On November 3, 2020, California voters passed Proposition 24, which amends and expands the California Consumer Privacy Act (CCPA). The CCPA, which became effective earlier this year, requires companies marketing to, or doing business with, Californians to revise their privacy programs, policies, and even systems in significant ways. The passage of Proposition 24, called the California Privacy Rights Act of 2020 (CPRA), will require organizations to once again evaluate their privacy programs, and they are likely to need to make additional changes for CCPA Compliance.
The CCPA was a landmark piece of privacy legislation in the United States. Designed to empower California residents, the law gives consumers control over certain information captured or maintained by the businesses they interact with. However, there were concerns that the CCPA did not go far enough to protect consumers. Proposition 24 builds on the existing framework and creates a more comprehensive consumer privacy mandate that could be used as a template for future federal privacy legislation.
Major provisions of Proposition 24, scheduled to become operative in January 2023 for data collected beginning in January 2022, include the following:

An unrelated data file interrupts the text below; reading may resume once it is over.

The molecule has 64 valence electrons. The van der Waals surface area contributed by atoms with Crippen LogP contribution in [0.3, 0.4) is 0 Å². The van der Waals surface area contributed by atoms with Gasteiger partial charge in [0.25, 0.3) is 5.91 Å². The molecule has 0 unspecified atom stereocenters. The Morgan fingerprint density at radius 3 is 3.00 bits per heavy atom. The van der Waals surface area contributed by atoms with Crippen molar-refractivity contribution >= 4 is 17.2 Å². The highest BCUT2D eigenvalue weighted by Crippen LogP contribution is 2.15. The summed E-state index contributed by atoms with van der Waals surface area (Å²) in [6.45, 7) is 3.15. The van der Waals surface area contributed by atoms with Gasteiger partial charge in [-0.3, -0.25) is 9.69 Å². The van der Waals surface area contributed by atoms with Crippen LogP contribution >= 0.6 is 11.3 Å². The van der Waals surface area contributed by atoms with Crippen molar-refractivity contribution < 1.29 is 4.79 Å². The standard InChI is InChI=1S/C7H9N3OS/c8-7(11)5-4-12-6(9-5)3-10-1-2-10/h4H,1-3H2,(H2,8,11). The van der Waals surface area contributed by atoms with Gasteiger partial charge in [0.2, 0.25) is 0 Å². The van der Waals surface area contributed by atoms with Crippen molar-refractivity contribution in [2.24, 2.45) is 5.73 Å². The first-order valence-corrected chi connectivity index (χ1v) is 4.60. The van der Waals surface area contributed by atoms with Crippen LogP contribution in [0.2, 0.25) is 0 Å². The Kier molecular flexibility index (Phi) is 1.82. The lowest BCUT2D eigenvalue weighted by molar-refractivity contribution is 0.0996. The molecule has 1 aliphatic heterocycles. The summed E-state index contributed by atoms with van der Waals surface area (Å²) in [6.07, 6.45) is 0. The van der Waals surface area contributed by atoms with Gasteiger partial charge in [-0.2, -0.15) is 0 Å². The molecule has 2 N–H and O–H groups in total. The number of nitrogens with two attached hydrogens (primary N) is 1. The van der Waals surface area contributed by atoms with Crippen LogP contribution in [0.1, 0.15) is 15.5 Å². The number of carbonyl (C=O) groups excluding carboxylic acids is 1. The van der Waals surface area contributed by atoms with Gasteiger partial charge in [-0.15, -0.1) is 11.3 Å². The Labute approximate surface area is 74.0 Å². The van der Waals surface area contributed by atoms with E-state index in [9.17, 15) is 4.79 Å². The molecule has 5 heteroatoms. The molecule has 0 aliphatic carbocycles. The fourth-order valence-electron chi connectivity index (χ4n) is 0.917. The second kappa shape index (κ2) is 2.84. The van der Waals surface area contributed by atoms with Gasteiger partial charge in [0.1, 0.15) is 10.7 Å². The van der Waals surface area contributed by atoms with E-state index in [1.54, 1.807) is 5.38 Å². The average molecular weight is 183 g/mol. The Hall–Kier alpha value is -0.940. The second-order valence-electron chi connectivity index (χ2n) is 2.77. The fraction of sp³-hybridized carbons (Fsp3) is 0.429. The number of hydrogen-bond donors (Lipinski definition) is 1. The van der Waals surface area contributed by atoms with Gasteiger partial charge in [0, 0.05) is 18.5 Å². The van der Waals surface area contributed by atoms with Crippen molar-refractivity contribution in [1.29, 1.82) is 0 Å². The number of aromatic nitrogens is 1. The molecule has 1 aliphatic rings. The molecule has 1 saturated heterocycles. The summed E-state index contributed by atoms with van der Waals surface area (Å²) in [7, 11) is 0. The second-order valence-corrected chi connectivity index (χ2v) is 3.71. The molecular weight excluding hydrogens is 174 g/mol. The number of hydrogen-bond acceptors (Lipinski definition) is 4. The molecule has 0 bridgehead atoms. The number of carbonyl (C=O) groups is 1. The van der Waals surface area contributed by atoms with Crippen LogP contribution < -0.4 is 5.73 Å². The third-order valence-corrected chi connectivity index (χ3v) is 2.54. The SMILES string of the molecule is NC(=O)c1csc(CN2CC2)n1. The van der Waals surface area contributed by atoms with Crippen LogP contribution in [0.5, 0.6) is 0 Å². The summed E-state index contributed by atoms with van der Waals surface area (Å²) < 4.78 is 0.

- Created a new category of “sensitive personal information,” which includes the consumer’s racial or ethnic origin, religious beliefs, genetic information, sexual orientation, union membership, and more.
- Required changes to the notice provided to consumers at the time information is collected, including the retention period for information or the criteria used to determine a retention period in certain circumstances.
- Created a requirement that businesses must honor consumers’ requests not to share personal information. In addition, if a consumer asks a business to correct information in its records, the business must comply.
- Mandated that businesses must obtain permission before collecting information from people under the age of 16, and must obtain information from a parent or guardian before collecting information from anyone under age 13. Fines for violations of these provisions are tripled from existing penalties under the CCPA.
- Created a specific data security requirement, mandating that businesses implement reasonable policies and procedures to prevent the unauthorized access, use, modification, destruction, or disclosure of consumers’ information.
- Removed the time period for businesses to self-correct violations before being subject to penalties.
- Established the California Privacy Protection Agency, which is charged with interpreting and enforcing the CPRA’s privacy requirements.
Organizations that are subject to Proposition 24’s provisions should begin planning now, and should create tailored CCPA compliance plans designed to implement and manage compliance with the law’s expanded requirements.
Baer Reed helps organizations by providing a variety of business and legal support solutions, including assistance with CCPA compliance. Contact us to learn more!
- On November 30, 2020
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